Thomas Hardy: Incident in Mr Crookhill’s Life

June 6, 2009

I reread this story in a book of short stories entitled “Country” (ed. James Gibson, John Murray,  1982). It is one in The Short Story Series.

Mr Crookhill, a farmer on way  to the market in a village, comes across another farmer in an impressive dress riding on a good strong horse. He makes friends with him. After proceeding for some more distance, they decide to stay overnight in an inn. Early in the morning Crookhill quietly dresses himself in his recent acquaintance’s dress and departs after getting the latter’s horse saddled for himself.

Thus begins a charade. Is this robber punished? If not, why not?  And what happened to the one who was  robbed?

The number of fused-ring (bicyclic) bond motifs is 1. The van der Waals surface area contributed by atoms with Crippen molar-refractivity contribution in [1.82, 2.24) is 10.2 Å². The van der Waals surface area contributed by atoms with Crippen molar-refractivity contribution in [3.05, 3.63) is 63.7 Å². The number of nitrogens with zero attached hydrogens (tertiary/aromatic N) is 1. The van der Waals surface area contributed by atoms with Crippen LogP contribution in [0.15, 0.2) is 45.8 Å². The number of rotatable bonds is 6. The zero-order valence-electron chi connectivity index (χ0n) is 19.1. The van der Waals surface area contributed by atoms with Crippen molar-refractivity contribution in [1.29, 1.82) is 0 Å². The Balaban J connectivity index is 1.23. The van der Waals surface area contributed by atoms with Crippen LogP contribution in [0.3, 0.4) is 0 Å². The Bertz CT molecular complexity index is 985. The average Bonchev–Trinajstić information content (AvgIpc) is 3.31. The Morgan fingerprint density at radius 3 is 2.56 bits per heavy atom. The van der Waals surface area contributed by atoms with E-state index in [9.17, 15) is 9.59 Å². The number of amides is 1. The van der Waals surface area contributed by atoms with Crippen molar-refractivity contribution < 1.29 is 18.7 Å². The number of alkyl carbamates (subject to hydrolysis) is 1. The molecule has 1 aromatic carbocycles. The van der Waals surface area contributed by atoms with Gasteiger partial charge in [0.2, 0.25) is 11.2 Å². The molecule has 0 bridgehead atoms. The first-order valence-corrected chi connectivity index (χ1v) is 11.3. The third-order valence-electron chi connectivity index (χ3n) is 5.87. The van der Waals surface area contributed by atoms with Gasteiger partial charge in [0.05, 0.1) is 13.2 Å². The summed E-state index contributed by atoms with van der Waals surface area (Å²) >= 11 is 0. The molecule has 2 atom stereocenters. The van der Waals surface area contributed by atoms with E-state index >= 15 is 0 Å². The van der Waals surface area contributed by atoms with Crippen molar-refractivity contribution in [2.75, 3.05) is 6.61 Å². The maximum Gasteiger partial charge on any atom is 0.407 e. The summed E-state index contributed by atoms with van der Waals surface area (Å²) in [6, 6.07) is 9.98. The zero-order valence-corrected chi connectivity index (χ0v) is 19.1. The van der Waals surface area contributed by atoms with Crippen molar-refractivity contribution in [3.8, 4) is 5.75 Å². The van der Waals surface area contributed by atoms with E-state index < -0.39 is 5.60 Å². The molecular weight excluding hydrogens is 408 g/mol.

The initial para strongly reminded me of an incident in Kalki’s classic  “Sivakamiyin Sabadham” which I am rereading now. It is someone on a slow horse admiring another on a strong horse and drawing level with him and making friends with him and staying overnight in an inn. There the resemblance ends.


Note: Ignore the last six paras after “…hindrance than aid.” They are irrelevant.


Before they fell asleep they talked across the room about one thing and another, running from this to that till the conversation turned upon disguises, and changing clothes for particular ends. 

Note to friends: I am taking a break now. Will try to resume the series later.


Mark Twain: A Ghost Story

June 5, 2009

A man takes up lodgings in a large room in a huge old building where the upper-floor storeys had been unoccupied for years.